I opened the screen door yelling “Excuse me! Granny D, please wait!”  Now I have to say, I wouldn’t have blamed her if she bolted in the opposite direction.  Instead she found our neighbor’s bench to sit on and did indeed wait.  I came upon her extolling, “I saw you on Good Morning America. I loved your book!” How stupid did I sound?  Her only response was, “Well I’ve been admiring your bench here for many years.  It is a lovely spot.”  “Oh,’ I said. ‘It’s my neighbor’s bench.  Would you like to come in for a cup of coffee?” “I don’t drink coffee,” she said.  “Well, how about tea?” I asked.  “I would,’ she said. ‘But I have to get back to my house.  You see I am running for Senate.  I have bricks in my back pack and I am training for another walk…to Canada this time to raise money for my campaign.  There is a man from the New Yorker coming to interview me today.  I have to get back to brush up on issues.  You know I have been a kind of one issue woman for many years now and I can’t run for Senate unless I know where I stand on a wealth of issues.  I don’t know if you know the incumbent Senator.  He’s not a bad man.  But, he is a bought man.  That is the trouble with our government.  We need to elect people who do the will of the people, not corporations!” I just stood there in awe…listening to her gentle New Hampshire twang, which sounded almost British.  “If you’re sure you won’t come in for tea!” I said.  “I would love to on another day,” she said.  “Can I give you a ride to your house?” I asked.  “No, thank you.  I am in training as I said.  It is a lovely day.  Hope to see you again one day.  That is your house there?” she asked. “Yes,” I said.  “It’s a happy house.  I can tell by the way you decorate it. Well, I am off.” And with that she stood and was on her way.  I think I just stood staring at her as she left.  My hero!

I came back inside that day thinking…I am going to remember this as one of the greatest days of my life. The day I met Granny D.  Well, you know the story.  Campaign finance reform was passed- it was known as the McCain-Feingold Act.  Years later a very important part of it would be overturned by the Supreme Court.  Wandering along Main Street in Keene, New Hampshire one very cold and raw November day, I heard a familiar voice.  It was Granny D speaking on the Green, in the gazebo.  She had a microphone.  It was the kind of day that would make any teenager shiver, yet there she was standing there giving a speech.  The speech wasn’t publicized that I know of, she may have mentioned it on her website.  I listened.  She was encouraging young people to get involved with their communities and with their government.  “Do something!” She said.  She sounded a little out of breath.  She apologized as she explained she was recovering from a throat operation.  95 years old.  Recently operated on.  Standing in the center of Keene, NH on a brutally cold day.  Offering inspiration to a growing crowd.  Well…I thought.  Maybe this was one of the greatest days of my life. Not to just hear of it.  But to hear it.  Her voice.  Her voice rising above the whoosh of passing cars.  Her breath rising in vapor from her lips.  Go Granny go!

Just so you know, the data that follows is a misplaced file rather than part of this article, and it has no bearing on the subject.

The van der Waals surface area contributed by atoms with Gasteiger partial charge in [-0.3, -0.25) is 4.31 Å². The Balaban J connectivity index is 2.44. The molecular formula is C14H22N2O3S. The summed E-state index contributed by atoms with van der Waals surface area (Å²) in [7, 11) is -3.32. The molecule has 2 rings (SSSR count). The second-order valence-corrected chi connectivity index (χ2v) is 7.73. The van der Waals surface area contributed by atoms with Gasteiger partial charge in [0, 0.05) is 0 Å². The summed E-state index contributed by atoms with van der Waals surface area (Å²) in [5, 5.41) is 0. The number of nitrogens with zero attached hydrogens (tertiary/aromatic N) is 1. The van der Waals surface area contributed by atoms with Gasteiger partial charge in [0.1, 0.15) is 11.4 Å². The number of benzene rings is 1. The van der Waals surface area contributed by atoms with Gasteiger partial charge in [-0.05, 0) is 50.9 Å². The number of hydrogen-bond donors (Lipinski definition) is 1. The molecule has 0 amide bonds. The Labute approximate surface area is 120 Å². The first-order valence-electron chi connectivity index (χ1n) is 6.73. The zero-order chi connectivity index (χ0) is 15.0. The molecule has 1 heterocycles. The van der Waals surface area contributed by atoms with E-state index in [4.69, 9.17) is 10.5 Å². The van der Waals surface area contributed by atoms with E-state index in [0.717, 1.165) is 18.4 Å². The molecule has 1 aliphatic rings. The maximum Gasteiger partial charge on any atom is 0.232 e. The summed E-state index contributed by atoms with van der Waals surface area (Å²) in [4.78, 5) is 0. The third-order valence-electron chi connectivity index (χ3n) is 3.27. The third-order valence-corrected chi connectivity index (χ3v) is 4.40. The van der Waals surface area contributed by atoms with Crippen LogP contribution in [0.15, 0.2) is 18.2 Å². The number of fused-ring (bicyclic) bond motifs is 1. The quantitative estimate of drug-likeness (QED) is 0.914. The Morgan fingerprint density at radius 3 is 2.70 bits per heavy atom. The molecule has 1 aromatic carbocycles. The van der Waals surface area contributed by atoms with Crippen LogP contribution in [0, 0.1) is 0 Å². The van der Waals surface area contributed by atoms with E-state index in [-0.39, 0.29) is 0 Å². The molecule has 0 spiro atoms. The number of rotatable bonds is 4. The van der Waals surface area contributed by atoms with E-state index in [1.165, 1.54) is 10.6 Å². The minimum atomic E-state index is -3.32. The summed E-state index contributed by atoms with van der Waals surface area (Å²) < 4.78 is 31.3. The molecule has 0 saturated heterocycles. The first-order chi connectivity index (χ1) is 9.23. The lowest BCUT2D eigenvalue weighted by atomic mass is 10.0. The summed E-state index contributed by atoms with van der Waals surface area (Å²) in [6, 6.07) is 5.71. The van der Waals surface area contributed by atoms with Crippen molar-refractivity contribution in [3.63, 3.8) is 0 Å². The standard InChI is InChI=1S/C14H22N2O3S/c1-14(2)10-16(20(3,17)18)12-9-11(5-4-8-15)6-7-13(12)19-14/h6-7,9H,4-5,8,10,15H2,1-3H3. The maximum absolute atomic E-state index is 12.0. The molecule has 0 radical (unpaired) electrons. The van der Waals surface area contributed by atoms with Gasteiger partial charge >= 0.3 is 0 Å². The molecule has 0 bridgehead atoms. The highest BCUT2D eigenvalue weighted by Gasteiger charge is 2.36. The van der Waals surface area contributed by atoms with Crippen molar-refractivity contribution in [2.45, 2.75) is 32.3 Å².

Granny D passed from this life March 9, 2010 at the age of 100. But her life continues to be an inspiration to many and in an era when the air waves are filled with accusations of corruption in politics I think I can hear her.  “He isn’t a bad man.  But he is a bought man.”  Granny D we need you still!